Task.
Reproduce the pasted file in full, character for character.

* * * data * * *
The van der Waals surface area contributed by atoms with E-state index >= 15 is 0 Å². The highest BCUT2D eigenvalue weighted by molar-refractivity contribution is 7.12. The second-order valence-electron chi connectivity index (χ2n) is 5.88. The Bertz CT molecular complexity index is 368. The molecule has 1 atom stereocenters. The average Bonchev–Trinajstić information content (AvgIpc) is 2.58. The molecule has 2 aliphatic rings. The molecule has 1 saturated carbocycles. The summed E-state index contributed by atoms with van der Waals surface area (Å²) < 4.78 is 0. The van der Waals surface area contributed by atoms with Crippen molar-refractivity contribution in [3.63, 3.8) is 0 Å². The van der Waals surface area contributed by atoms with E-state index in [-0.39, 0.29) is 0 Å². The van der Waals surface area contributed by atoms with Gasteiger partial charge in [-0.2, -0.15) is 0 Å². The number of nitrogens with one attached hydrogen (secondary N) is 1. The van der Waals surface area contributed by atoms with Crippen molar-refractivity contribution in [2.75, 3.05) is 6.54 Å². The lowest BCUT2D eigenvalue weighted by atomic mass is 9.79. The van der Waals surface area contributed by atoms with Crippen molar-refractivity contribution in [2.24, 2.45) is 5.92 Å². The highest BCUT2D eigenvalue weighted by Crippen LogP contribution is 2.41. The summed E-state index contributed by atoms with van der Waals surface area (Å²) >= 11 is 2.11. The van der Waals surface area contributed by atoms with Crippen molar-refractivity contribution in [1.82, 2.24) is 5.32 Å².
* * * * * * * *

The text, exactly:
The van der Waals surface area contributed by atoms with E-state index >= 15 is 0 Å². The highest BCUT2D eigenvalue weighted by molar-refractivity contribution is 7.12. The second-order valence-electron chi connectivity index (χ2n) is 5.88. The Bertz CT molecular complexity index is 368. The molecule has 1 atom stereocenters. The average Bonchev–Trinajstić information content (AvgIpc) is 2.58. The molecule has 2 aliphatic rings. The molecule has 1 saturated carbocycles. The summed E-state index contributed by atoms with van der Waals surface area (Å²) < 4.78 is 0. The van der Waals surface area contributed by atoms with Crippen molar-refractivity contribution in [3.63, 3.8) is 0 Å². The van der Waals surface area contributed by atoms with E-state index in [-0.39, 0.29) is 0 Å². The van der Waals surface area contributed by atoms with Gasteiger partial charge in [-0.2, -0.15) is 0 Å². The number of nitrogens with one attached hydrogen (secondary N) is 1. The van der Waals surface area contributed by atoms with Crippen molar-refractivity contribution in [2.75, 3.05) is 6.54 Å². The lowest BCUT2D eigenvalue weighted by atomic mass is 9.79. The van der Waals surface area contributed by atoms with Crippen molar-refractivity contribution in [2.24, 2.45) is 5.92 Å². The highest BCUT2D eigenvalue weighted by Crippen LogP contribution is 2.41. The summed E-state index contributed by atoms with van der Waals surface area (Å²) >= 11 is 2.11. The van der Waals surface area contributed by atoms with Crippen molar-refractivity contribution in [1.82, 2.24) is 5.32 Å².